October 2014

Nuclear Radioactive wasteAn MoD decision to rule out storing radioactive waste from old nuclear submarines in Devonport will “clean up” the image of the region, says a campaigner. Devonport in Plymouth had been on the long list of sites to keep intermediate level nuclear waste until a long-term storage solution comes into operation after 2040. The MoD has now named a shortlist of five sites – all outside the West Country. Tony Staunton, from the Plymouth branch of the Campaign for Nuclear Disarmament (CND), welcomed the news. Western Morning News [NB: The sites on the shortlist are Aldermaston, Burghfield, Capenhurst, Chapelcross and Sellafield.]


The UK is poised to quietly ratify a defence treaty that critics say will see it become more dependent on US expertise for its multi-billion pound Trident nuclear weapons programme, without the agreement being scrutinised by MPs. Nuclear proliferation experts have expressed concern that the US-UK Mutual Defence Agreement, laid before parliament earlier this month and due to be extended for a further 10 years, may be adopted without debate. Under revised terms, existing cooperation on the design of the UK’s nuclear warheads will be extended to allow similar collaboration on the nuclear reactors that power the new fleet of submarines carrying the UK’s Trident ballistic missiles. The future of Trident is due to be decided in 2016. All three main political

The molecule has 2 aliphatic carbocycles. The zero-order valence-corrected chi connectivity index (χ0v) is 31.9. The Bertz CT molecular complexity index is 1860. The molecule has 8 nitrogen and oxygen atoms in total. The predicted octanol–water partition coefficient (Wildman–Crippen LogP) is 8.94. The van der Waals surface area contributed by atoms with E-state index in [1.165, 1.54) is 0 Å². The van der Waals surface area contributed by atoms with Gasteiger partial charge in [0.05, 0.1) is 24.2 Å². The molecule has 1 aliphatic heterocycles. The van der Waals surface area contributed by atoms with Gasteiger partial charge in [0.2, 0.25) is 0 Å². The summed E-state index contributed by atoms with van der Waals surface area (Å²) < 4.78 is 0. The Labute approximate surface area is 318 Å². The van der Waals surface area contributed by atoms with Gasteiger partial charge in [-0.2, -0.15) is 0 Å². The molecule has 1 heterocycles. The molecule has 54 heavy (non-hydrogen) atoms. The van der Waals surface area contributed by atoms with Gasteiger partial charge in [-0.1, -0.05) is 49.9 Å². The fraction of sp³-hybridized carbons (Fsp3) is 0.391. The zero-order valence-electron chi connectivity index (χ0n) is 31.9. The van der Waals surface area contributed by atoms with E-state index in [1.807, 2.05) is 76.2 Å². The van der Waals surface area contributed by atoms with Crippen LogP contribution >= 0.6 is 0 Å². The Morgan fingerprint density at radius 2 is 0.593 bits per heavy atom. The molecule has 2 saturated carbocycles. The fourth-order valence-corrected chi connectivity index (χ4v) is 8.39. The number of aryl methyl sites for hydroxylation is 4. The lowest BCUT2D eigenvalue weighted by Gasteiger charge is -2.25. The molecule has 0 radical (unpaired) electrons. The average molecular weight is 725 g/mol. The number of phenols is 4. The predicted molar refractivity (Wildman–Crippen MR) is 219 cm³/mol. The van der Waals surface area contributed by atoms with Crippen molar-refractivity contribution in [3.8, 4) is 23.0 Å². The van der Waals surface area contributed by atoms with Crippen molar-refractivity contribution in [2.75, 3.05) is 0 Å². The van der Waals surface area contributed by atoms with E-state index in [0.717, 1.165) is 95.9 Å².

parties back the programme. Dr Nick Ritchie, a lecturer in international security at the
University of York, said the sharing of nuclear weapons technology between the UK and the US was a form of “legalised proliferation” that raised questions about the relationship between the allies. Observer

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